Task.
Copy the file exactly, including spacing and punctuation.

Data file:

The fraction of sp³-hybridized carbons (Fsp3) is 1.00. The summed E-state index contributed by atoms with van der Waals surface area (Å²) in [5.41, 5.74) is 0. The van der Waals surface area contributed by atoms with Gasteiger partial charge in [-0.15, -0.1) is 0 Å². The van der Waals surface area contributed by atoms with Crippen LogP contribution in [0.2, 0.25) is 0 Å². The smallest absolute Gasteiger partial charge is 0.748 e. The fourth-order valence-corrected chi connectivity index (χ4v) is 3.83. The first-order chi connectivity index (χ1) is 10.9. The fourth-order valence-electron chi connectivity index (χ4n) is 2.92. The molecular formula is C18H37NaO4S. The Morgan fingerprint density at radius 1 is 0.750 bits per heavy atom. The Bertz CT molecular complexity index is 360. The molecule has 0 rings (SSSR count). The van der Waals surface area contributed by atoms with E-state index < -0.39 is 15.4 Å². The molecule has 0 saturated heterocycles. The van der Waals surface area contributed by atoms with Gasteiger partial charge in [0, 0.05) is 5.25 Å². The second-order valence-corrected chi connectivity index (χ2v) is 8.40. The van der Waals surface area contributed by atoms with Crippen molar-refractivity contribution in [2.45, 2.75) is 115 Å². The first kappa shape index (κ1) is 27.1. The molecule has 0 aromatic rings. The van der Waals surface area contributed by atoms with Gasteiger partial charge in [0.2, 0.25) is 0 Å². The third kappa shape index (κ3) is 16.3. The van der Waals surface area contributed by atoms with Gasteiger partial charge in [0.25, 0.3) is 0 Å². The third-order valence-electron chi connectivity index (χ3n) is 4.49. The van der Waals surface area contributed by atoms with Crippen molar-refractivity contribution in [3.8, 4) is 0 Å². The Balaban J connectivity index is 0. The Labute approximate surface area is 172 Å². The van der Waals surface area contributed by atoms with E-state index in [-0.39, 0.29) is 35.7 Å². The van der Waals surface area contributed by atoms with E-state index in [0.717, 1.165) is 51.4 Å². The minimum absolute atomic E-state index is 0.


The fraction of sp³-hybridized carbons (Fsp3) is 1.00. The summed E-state index contributed by atoms with van der Waals surface area (Å²) in [5.41, 5.74) is 0. The van der Waals surface area contributed by atoms with Gasteiger partial charge in [-0.15, -0.1) is 0 Å². The van der Waals surface area contributed by atoms with Crippen LogP contribution in [0.2, 0.25) is 0 Å². The smallest absolute Gasteiger partial charge is 0.748 e. The fourth-order valence-corrected chi connectivity index (χ4v) is 3.83. The first-order chi connectivity index (χ1) is 10.9. The fourth-order valence-electron chi connectivity index (χ4n) is 2.92. The molecular formula is C18H37NaO4S. The Morgan fingerprint density at radius 1 is 0.750 bits per heavy atom. The Bertz CT molecular complexity index is 360. The molecule has 0 rings (SSSR count). The van der Waals surface area contributed by atoms with E-state index < -0.39 is 15.4 Å². The molecule has 0 saturated heterocycles. The van der Waals surface area contributed by atoms with Gasteiger partial charge in [0, 0.05) is 5.25 Å². The second-order valence-corrected chi connectivity index (χ2v) is 8.40. The van der Waals surface area contributed by atoms with Crippen molar-refractivity contribution in [2.45, 2.75) is 115 Å². The first kappa shape index (κ1) is 27.1. The molecule has 0 aromatic rings. The van der Waals surface area contributed by atoms with Gasteiger partial charge in [0.2, 0.25) is 0 Å². The third kappa shape index (κ3) is 16.3. The van der Waals surface area contributed by atoms with Gasteiger partial charge in [0.25, 0.3) is 0 Å². The third-order valence-electron chi connectivity index (χ3n) is 4.49. The van der Waals surface area contributed by atoms with Crippen molar-refractivity contribution in [3.8, 4) is 0 Å². The Balaban J connectivity index is 0. The Labute approximate surface area is 172 Å². The van der Waals surface area contributed by atoms with E-state index in [-0.39, 0.29) is 35.7 Å². The van der Waals surface area contributed by atoms with E-state index in [0.717, 1.165) is 51.4 Å². The minimum absolute atomic E-state index is 0.